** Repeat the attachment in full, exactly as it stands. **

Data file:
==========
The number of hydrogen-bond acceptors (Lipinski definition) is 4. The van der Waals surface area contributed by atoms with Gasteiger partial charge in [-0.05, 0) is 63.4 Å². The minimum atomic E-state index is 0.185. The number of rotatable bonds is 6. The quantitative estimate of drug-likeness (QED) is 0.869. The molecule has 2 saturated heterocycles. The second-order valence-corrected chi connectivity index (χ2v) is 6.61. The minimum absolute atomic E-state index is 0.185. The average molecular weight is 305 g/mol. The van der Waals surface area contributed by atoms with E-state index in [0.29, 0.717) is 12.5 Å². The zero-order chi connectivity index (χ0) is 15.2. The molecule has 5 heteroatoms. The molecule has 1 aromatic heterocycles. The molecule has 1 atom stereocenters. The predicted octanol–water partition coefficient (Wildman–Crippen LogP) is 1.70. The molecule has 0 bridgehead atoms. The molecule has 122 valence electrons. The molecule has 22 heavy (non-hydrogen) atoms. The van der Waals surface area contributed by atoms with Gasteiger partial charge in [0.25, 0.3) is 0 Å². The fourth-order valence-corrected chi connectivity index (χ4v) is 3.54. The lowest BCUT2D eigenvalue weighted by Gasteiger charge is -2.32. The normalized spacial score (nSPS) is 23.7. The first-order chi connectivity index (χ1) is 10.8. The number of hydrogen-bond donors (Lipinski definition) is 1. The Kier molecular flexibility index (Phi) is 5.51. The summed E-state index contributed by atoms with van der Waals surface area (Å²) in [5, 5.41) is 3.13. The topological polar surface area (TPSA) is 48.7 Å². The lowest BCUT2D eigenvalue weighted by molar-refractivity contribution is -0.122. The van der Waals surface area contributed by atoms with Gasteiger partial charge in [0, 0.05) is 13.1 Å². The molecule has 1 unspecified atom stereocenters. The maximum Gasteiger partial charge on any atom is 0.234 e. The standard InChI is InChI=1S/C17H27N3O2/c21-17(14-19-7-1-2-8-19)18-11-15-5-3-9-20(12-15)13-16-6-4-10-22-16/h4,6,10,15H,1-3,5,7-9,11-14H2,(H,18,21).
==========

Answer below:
The number of hydrogen-bond acceptors (Lipinski definition) is 4. The van der Waals surface area contributed by atoms with Gasteiger partial charge in [-0.05, 0) is 63.4 Å². The minimum atomic E-state index is 0.185. The number of rotatable bonds is 6. The quantitative estimate of drug-likeness (QED) is 0.869. The molecule has 2 saturated heterocycles. The second-order valence-corrected chi connectivity index (χ2v) is 6.61. The minimum absolute atomic E-state index is 0.185. The average molecular weight is 305 g/mol. The van der Waals surface area contributed by atoms with E-state index in [0.29, 0.717) is 12.5 Å². The zero-order chi connectivity index (χ0) is 15.2. The molecule has 5 heteroatoms. The molecule has 1 aromatic heterocycles. The molecule has 1 atom stereocenters. The predicted octanol–water partition coefficient (Wildman–Crippen LogP) is 1.70. The molecule has 0 bridgehead atoms. The molecule has 122 valence electrons. The molecule has 22 heavy (non-hydrogen) atoms. The van der Waals surface area contributed by atoms with Gasteiger partial charge in [0.25, 0.3) is 0 Å². The fourth-order valence-corrected chi connectivity index (χ4v) is 3.54. The lowest BCUT2D eigenvalue weighted by Gasteiger charge is -2.32. The normalized spacial score (nSPS) is 23.7. The first-order chi connectivity index (χ1) is 10.8. The number of hydrogen-bond donors (Lipinski definition) is 1. The Kier molecular flexibility index (Phi) is 5.51. The summed E-state index contributed by atoms with van der Waals surface area (Å²) in [5, 5.41) is 3.13. The topological polar surface area (TPSA) is 48.7 Å². The lowest BCUT2D eigenvalue weighted by molar-refractivity contribution is -0.122. The van der Waals surface area contributed by atoms with Gasteiger partial charge in [0, 0.05) is 13.1 Å². The molecule has 1 unspecified atom stereocenters. The maximum Gasteiger partial charge on any atom is 0.234 e. The standard InChI is InChI=1S/C17H27N3O2/c21-17(14-19-7-1-2-8-19)18-11-15-5-3-9-20(12-15)13-16-6-4-10-22-16/h4,6,10,15H,1-3,5,7-9,11-14H2,(H,18,21).